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Chen Taiji Network Online Academy

Chen Taijiquan Blog

Here we add some info on our academy, some general info on the practice of Chen Taijiquan, on the prana-bindu 神经肌肉 contents ("Dune-speak" for arcane nerve-muscle-training) of Taijiquan and more :) We hope you find some of it interesting or insightful. If not, best don't read it :) If you want to make some suggestions what topics we can cover just let us know. There will surely be technical topics, with regards to the contents of Taijiquan practice, but also didactic or educational matters which might spark our interest. Stay tuned, this is only the beginning! :)


 

In 2008 I was doing research for my own book on Chen Taijiquan. So I contacted some other researchers in this field - one of whom was Marnix Wells. Fortunately we could meet up for the fist time in Beijing shortly after writing emails to and fro. When we met we immediately formed something like a friendship. Marnix is a gentleman, very knowledgeable and with ample experience in the martial arts. He might not look like it but he is a generation older than me so his stories also enabled me to look back in time, getting a feel for Hongkong in the 1960's, South-East Asia in the 70's and so on. He shared many stories how he met and trained with some of the great names of old who shaped the early experiences the West had with the Chinese Martial Arts. 

Chang Naizhou (1724-1783) - the Scholar Boxer

Marnix published his book Scholar Boxer: Chang Naizhou's Theory of Internal Martial Arts and the Evolution of Taijiquan Boxer in 2005. It is translation of Chang Naizhous work plus a well-informed commentary and a great introduction to the topic, which is highly condensed. Some people did not like how Marnix renders some words. For example, he translates yin as shady and yang as sunny. I personally think had he translated everything just like everybody else his work wouldn't yield much additional information. But the way he translates the work and comments on it, he really stimulates the reader's own thinking and reflection. Chang Naizhou's theory in itself is of course also very interesting to read. 

Marnix writes that neither the Daoist temple of the god of war on Mount Wudang in Hubei, which was built by the Ming emperor Yongle in 1418, nor the Buddhist Shaolin monastery, which was deliberately set on fire by the warlord Shi Yousan in 1928, preserved an extensive combative philosophy. For this, he says, we would have to turn to the few cryptic passages of the "Taijiquan Classic", which was edited in 1881 by Li Yiyu (Yishe). But with Chang Naizhou's writings there is a more complete source from the previous century which discusses many similar ideas. 

Chang came from the village of Sishui in Henan, from the South of the Yellow River. Less than 50 miles to the south you will find the Tiger Cage Pass and the slopes of Mount Song, on which the Shaolin Monastery is located. To the North, basically just across the Yellow River, is Chenjiagou, which is today considered to be the home of Taijiquan. To the West we find Luoyang and to the East Zhengzhou, the capital of Henan province. Further along the Southern bank of the Yellow River is Kaifeng, the capital of the Northern Song.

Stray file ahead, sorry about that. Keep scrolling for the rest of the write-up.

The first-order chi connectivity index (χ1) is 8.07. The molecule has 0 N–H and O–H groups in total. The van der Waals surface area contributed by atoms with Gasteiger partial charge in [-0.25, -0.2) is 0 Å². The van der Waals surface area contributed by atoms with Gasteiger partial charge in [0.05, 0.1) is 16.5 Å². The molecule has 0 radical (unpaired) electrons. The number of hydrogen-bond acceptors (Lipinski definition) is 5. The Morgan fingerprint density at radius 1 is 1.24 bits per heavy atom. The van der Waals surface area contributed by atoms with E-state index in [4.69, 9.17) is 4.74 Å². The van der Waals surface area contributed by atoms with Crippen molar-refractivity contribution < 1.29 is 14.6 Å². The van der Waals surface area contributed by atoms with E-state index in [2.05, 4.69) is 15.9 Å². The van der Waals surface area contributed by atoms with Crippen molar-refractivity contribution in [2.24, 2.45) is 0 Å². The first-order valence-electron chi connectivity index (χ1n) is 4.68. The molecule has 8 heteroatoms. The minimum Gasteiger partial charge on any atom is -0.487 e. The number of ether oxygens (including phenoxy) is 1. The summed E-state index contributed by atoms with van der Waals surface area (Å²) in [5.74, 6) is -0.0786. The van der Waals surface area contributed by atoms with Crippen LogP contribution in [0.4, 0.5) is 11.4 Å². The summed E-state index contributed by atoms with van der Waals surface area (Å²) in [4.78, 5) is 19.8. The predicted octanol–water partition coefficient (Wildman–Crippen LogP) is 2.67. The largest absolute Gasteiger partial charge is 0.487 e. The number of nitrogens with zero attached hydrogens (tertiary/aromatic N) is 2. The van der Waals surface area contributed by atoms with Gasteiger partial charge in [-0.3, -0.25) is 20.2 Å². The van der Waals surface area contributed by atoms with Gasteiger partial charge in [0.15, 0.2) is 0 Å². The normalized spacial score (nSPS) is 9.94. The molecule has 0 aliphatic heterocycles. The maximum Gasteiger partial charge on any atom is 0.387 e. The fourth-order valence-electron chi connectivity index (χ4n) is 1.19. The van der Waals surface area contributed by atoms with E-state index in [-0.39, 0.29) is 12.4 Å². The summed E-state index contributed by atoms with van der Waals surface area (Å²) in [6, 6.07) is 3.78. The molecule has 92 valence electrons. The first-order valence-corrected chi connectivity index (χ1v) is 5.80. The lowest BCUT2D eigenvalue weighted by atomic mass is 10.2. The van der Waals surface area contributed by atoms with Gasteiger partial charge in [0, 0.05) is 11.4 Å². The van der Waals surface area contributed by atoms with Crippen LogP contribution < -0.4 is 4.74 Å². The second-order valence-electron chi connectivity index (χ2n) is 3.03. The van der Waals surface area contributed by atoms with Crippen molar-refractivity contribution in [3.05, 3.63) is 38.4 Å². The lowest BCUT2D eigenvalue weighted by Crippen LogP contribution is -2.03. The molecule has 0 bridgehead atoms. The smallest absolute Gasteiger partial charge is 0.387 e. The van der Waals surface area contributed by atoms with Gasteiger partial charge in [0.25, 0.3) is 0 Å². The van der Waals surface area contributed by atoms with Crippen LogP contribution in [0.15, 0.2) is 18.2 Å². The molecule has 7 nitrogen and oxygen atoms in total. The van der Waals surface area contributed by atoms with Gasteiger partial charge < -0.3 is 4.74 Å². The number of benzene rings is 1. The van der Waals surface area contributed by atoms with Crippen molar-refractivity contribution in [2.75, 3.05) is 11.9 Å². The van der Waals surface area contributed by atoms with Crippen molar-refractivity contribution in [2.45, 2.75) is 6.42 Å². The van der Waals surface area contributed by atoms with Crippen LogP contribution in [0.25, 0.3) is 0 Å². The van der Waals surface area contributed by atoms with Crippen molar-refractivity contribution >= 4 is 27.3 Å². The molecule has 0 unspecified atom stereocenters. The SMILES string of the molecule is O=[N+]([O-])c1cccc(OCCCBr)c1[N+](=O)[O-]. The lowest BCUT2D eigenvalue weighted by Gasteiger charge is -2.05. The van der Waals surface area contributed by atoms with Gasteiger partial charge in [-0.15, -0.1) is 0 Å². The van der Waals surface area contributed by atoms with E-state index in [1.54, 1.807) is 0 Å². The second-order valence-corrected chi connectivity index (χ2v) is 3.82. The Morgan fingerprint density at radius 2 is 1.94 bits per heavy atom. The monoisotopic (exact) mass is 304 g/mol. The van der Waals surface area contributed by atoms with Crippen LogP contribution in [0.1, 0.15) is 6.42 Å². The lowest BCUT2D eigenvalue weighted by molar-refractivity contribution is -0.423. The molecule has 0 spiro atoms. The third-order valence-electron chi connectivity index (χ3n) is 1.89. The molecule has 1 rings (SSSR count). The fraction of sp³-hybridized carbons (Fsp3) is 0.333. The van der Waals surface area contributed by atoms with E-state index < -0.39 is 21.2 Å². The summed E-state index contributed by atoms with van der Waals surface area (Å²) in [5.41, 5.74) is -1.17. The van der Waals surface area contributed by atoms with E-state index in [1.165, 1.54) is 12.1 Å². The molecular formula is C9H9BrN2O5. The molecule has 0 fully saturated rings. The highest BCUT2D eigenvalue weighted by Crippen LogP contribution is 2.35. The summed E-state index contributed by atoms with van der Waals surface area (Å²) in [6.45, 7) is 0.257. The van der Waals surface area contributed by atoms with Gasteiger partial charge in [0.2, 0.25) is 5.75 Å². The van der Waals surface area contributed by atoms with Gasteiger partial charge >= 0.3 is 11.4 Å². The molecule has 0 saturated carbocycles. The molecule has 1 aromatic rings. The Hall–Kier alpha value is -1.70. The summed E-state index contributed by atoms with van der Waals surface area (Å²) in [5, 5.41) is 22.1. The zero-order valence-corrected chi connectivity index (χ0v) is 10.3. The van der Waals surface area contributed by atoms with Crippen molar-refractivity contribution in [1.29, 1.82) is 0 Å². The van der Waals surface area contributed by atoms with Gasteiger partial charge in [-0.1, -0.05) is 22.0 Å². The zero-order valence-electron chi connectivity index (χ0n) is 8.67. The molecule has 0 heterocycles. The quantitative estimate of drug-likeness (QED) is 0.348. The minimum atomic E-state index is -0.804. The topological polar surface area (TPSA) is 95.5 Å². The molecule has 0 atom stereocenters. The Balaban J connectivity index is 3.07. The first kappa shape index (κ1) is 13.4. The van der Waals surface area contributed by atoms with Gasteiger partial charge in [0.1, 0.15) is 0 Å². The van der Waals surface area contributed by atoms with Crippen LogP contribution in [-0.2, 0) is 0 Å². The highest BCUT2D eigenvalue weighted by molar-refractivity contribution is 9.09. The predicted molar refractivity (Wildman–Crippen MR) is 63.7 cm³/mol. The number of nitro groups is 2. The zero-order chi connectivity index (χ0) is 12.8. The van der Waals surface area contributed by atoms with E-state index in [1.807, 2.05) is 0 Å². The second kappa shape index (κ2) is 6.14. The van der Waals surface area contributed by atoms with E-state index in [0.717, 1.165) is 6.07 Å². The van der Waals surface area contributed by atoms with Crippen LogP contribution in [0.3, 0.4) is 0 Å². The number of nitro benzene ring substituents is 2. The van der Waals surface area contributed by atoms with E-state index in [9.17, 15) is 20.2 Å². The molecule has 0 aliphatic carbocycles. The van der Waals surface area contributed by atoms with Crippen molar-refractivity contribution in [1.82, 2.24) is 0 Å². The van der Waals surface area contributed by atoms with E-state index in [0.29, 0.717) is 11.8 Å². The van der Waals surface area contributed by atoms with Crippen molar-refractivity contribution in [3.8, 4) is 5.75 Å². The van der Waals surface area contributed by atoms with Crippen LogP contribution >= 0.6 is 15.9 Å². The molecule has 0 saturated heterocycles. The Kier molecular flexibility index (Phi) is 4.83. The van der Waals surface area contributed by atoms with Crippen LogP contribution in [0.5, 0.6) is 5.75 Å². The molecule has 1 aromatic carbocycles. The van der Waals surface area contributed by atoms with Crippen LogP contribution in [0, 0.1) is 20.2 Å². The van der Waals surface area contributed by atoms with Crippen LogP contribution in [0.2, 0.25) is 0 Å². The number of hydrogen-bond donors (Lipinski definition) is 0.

Marnix states that Chang Naizhou's resources were the Book of Changes and the Four Books: The Analects, Meng Zi, Great Learning and the Measure of Middle, because Neo-Confucianism was the foundation of the educational system at that time. The "Taijiquan Classics" as they have been called, thus rely on many of the same ideas. One of the many quotations or ideas shared by Chang and Taijiquan reads:

"Inwardly a firm spirit,
outwardly show peaceful ease."

Chang Naizhou mentions the six connections which are widely practiced over many Chinese Martial Arts, also Xingyiquan for example. He also shows similarities to Chen Xin's publication (1919). They both share the theory of central energy (zhongqi), which we still use in our training system today, just like the six connections and many other aspects. Marnix writes that it is practically inconceivable that Chen had no idea that his famous predecessor was working on the same subject in the neighboring village. Chen Xin even mentions a story how one of his ancestors (Chen Jixia) supposedly met Chang Naizhou - of course we don't know how true this story really is. But Chang's and Chen's theories will always remain important testimonials of past gongfu practice. Thanks, Marnix, for sharing your knowledge with your readers and providing so many new translations and ideas in your work - highly recommended :)!

Here is the interview with Marnix Wells on his early journeys and on the Scholar Boxer:

Yes, I have to admit, I read all of Frank Herbert's Dune novels when I was young and I always absolutely loved them! :) When I started this blog I had to somehow think of the prana-bindu training of the arcane order of the Bene Gesserit. In a moment of utter nerdiness I looked up the words in a Chinese version of the novel and saw they are being translated as 神经肌肉, nerve and muscle (sinews, fascia) training. Somehow I thought that is quite befitting and describes well what we do in Chen Taijiquan.

This is just a thought I had the other day... quite often discussions around martial arts lead to group think, virtual sects and a lot of hostility bewtween different groups of people who practise different arts. Just like everywhere where people get together... Maybe because a lot of martial arts club are pretty hierarchical. So if you are top of a hierarchy you might get out of your bubble only to find out people outside don't put you on a pedestral anymore. Of course it might also have to do with the general underlying mindset of the martial arts to dominate one another in a quite archaic way - through violence. So some people might use the same mindset in normal communication or as their default mode for conflict. Which is kind of sad I think.

What is relaxation in Taijiquan?